I will instruct you and teach you in the way which you should go;
I will counsel you with My eye upon you
. (Ps. 32:8)
With Your counsel You will guide me,
And afterward receive me to glory.
(Ps. 73:24)

Where does the shepherd lead us? First, “paths of righteous.”

What is righteousness? – it is whatever is “right”
– the right action to take, the right word to speak, the right attitude to have, etc.

It sounds like righteousness is a moral term, but it’s not
– at least, not exclusively – it is primarily relational
– doing what is right in relation to God, others, and the natural world

Jewish scribes and Pharisees made righteousness moral
– but while they tithed (“dues”) on garden herbs, they neglected “weightier provisions of the law” – relational: “justice and mercy and faithfulness” (Mt. 23:23-24)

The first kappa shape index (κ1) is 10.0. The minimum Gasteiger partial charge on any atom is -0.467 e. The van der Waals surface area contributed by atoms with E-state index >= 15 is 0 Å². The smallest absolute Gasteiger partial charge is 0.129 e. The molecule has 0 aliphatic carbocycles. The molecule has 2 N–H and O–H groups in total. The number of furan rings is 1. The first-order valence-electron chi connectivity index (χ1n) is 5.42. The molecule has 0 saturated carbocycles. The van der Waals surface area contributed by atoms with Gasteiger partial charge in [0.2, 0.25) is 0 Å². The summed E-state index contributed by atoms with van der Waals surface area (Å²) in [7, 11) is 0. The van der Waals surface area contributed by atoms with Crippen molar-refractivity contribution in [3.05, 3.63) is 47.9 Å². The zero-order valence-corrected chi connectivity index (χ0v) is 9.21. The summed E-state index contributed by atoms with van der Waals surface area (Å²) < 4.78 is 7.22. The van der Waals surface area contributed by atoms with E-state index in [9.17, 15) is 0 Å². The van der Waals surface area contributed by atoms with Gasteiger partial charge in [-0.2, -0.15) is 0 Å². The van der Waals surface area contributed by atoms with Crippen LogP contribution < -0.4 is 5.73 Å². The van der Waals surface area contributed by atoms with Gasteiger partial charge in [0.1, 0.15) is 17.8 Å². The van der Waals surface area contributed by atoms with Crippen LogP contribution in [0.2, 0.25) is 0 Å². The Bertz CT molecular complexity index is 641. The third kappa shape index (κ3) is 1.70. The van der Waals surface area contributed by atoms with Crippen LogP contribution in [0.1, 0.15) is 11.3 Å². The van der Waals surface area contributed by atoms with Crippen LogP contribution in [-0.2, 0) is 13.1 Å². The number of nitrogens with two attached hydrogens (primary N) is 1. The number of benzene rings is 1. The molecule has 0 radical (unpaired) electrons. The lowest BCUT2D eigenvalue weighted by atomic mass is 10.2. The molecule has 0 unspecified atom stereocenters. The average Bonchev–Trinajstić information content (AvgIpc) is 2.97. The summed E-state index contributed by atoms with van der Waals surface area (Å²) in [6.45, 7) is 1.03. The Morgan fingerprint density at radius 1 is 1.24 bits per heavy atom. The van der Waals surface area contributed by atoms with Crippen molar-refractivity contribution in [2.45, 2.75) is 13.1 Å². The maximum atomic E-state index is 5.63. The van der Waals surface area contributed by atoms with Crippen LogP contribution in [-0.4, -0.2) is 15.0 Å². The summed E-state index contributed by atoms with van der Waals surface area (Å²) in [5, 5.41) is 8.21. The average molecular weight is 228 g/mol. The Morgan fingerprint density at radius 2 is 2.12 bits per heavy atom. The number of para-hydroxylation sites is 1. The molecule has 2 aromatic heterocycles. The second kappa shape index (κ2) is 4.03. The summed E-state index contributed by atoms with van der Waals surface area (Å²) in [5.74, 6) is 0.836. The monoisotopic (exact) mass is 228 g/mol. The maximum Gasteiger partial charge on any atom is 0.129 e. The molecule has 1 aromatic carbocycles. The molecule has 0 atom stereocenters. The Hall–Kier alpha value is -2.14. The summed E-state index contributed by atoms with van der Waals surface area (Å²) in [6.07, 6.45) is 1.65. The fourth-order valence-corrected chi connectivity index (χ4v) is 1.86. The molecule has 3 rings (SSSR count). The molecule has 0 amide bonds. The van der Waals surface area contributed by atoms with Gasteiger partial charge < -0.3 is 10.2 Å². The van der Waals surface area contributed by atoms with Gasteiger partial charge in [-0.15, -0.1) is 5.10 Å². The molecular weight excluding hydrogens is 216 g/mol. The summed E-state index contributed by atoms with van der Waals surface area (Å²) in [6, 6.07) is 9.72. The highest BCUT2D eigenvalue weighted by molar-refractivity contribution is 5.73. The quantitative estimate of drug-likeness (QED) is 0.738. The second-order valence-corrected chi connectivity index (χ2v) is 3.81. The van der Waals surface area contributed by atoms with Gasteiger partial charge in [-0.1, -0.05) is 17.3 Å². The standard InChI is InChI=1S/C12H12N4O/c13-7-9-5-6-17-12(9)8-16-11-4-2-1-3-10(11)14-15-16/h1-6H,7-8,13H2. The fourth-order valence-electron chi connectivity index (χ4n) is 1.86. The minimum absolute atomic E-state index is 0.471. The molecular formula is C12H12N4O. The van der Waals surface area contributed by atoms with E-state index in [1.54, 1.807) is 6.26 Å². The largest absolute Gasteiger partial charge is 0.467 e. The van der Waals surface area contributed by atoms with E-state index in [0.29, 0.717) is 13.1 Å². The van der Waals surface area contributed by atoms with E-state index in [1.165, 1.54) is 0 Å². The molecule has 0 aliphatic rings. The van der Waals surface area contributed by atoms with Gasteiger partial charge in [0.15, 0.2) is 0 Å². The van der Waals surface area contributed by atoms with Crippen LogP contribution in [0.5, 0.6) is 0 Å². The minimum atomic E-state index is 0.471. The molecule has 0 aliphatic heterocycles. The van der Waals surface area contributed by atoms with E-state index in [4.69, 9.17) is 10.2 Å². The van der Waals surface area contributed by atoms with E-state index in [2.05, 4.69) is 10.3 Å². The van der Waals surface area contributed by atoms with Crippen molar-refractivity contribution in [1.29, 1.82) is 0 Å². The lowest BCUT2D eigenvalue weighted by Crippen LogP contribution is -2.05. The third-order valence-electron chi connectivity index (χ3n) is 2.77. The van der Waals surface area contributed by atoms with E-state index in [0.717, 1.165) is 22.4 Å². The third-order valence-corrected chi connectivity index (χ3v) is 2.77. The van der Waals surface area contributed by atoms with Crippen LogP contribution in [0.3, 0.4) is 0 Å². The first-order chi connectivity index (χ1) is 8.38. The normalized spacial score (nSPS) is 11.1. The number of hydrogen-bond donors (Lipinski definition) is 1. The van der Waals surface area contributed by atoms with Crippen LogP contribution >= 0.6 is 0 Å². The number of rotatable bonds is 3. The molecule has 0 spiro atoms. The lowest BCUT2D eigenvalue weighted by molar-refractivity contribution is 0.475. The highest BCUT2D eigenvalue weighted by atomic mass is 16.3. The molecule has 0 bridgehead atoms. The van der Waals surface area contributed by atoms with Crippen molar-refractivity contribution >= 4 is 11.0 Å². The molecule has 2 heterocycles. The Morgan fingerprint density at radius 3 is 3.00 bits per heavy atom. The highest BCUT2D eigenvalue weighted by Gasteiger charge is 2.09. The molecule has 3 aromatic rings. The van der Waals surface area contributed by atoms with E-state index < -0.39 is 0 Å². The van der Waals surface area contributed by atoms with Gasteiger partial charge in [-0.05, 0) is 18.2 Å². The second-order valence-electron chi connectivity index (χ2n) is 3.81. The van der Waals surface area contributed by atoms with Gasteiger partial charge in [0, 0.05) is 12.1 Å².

There is a biblical morality
– its foundation is not an impersonal, abstract law, but the Law-Giver – it is based in God’s nature
– the terms God used when he revealed himself to Moses are relational

compassionate and gracious, slow to anger, and abounding in lovingkindness and [faithfulness]; who keeps lovingkindness for thousands, who forgives iniquity, transgression and sin . . . (Ex. 34:6-7)

Biblical morality is never tied to a free-floating, universal law
– it is specific – it is always about obeying God himself
– it is God’s voice we hear in the law (cf. Jer. 7:21-24)
Biblical morality is fundamentally relational